The Causes and Effects of Concrete Deterioration Over Time

Concrete is a strong and durable material, but it is not indestructible. Over time, concrete can suffer from deterioration due to a variety of causes, including scaling, disintegration, erosion, reinforcement corrosion, delamination, spalling, alkali-aggregate reactions and concrete cracking. These processes can be caused by fire, aggregate expansion, seawater effects, bacterial corrosion, calcium leaching, physical damage and chemical damage (from carbonation, chlorides, sulphates and non-distilled water). In addition to these external factors, concrete also shrinks as it cures.

This shrinkage can lead to cracking. When exposed to water, concrete also creeps or deforms over time. The cause of this creep is still unknown. Corrosion of steel reinforcement in concrete can also lead to cracks in the concrete cover and delamination in concrete decks.

Disintegration is the physical deterioration (such as flaking) or breakdown of concrete into small fragments or particles. Erosion is the deterioration of the concrete surface as a result of moving water particles rubbing against the surface. Inadequate curing can lead to the development of micro-cracks perpendicular to the surface of the concrete due to drying shrinkage. Mixing and segregation can be assessed by searching for domains in the cement paste with less or no (fine) aggregate at the microscopic level.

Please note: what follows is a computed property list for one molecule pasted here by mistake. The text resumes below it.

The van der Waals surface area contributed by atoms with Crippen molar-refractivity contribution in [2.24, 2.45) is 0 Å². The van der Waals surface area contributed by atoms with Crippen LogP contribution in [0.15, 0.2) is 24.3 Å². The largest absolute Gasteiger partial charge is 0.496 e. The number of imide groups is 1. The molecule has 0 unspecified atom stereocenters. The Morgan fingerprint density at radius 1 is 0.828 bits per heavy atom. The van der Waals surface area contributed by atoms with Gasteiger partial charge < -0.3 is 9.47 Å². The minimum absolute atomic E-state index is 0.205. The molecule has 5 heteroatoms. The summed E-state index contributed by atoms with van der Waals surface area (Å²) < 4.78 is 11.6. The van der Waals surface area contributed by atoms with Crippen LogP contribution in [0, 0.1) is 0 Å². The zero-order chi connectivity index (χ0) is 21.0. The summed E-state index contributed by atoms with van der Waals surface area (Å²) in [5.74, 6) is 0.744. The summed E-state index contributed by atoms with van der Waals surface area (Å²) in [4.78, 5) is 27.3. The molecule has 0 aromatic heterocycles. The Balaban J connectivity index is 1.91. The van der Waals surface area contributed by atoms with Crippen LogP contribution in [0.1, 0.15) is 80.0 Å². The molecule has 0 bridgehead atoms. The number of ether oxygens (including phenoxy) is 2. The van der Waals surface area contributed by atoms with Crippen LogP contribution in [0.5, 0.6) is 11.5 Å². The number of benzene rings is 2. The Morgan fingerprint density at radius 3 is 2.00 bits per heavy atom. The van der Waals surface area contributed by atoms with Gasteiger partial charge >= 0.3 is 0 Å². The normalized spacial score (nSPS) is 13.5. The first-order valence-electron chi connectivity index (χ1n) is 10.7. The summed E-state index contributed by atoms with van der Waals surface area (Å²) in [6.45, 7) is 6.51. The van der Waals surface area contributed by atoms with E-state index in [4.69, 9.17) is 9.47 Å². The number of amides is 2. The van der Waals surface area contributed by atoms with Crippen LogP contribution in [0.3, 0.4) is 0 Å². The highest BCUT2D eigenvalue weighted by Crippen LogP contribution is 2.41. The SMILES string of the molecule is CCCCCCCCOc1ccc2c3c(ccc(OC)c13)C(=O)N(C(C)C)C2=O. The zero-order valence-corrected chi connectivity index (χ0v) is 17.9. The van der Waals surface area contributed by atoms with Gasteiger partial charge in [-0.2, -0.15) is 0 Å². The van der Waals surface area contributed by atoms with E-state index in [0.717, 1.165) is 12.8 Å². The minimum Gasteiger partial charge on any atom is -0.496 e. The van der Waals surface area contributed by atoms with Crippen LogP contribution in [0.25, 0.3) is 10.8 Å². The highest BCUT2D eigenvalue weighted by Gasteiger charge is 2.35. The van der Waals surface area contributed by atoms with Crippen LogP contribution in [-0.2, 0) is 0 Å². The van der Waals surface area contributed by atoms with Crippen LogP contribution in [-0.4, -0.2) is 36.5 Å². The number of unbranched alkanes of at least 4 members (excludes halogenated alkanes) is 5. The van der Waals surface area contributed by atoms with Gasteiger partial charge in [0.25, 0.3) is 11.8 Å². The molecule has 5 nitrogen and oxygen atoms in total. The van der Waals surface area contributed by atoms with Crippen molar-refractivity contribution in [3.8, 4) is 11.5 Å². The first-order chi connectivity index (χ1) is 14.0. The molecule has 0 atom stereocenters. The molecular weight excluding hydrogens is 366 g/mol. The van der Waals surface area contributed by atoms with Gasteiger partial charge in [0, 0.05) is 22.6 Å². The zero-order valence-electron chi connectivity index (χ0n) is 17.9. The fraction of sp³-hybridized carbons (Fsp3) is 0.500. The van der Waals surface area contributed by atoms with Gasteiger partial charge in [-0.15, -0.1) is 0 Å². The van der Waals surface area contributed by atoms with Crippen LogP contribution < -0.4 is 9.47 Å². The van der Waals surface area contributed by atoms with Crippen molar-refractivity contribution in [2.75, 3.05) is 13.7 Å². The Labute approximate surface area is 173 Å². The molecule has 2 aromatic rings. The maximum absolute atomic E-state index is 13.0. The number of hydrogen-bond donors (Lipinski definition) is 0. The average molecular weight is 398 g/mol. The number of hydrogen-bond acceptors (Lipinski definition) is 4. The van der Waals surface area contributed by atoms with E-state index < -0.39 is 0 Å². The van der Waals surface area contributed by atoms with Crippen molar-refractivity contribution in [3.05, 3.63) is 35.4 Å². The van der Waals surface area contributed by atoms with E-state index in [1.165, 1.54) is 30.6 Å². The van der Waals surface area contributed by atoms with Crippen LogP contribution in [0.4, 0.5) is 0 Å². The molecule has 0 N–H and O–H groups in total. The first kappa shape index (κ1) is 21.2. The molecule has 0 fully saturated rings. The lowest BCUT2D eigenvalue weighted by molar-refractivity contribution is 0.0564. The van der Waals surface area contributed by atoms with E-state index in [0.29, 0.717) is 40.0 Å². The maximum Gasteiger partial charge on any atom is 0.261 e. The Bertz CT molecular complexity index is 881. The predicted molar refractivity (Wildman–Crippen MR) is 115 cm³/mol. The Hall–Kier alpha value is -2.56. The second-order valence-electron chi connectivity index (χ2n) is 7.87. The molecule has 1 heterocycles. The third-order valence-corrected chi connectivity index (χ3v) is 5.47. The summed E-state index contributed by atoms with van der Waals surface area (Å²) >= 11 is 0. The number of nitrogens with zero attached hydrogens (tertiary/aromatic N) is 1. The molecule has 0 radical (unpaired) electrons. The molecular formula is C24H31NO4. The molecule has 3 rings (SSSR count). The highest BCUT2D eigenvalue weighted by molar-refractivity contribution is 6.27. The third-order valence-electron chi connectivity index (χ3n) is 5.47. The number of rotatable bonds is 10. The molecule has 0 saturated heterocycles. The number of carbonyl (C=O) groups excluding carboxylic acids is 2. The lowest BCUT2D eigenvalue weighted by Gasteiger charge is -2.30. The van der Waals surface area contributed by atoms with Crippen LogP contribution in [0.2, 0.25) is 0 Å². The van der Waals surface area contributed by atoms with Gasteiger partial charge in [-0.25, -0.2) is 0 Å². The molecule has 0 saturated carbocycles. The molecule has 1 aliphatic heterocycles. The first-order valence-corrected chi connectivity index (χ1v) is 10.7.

If the concrete is exposed too quickly to very high temperatures, explosive spalling of the concrete can occur. To protect against increased levels of chemicals such as chlorides, a sealer, polymer coating or latex-modified concrete coating can be used. Patching localised areas of concrete deterioration has proven to be an effective means of increasing the life expectancy of a structural element. Finite element models have been developed to assess expansive behaviour of concrete gravity dams due to alkali-aggregate reactions.

Carbon fibre cast in concrete using the VARTM method has been found to increase shear and flexural strength of a beam. Carbonation due to carbon dioxide being reabsorbed can occur in buildings that have suffered a fire and remained standing for several years. Microindentation and vertical scanning interferometry have been used to determine mechanisms for deterioration. When one area of the concrete is stressed (crushed, stretched or bent), C-S-H compounds dissolve in the concrete and are deposited in a nearby non-stressed area.

To maximise the benefits of repairs incorporating patches that are the result of corrosion, the reinforcing steel should have the surrounding concrete completely removed.

Chloe Robinson
Chloe Robinson

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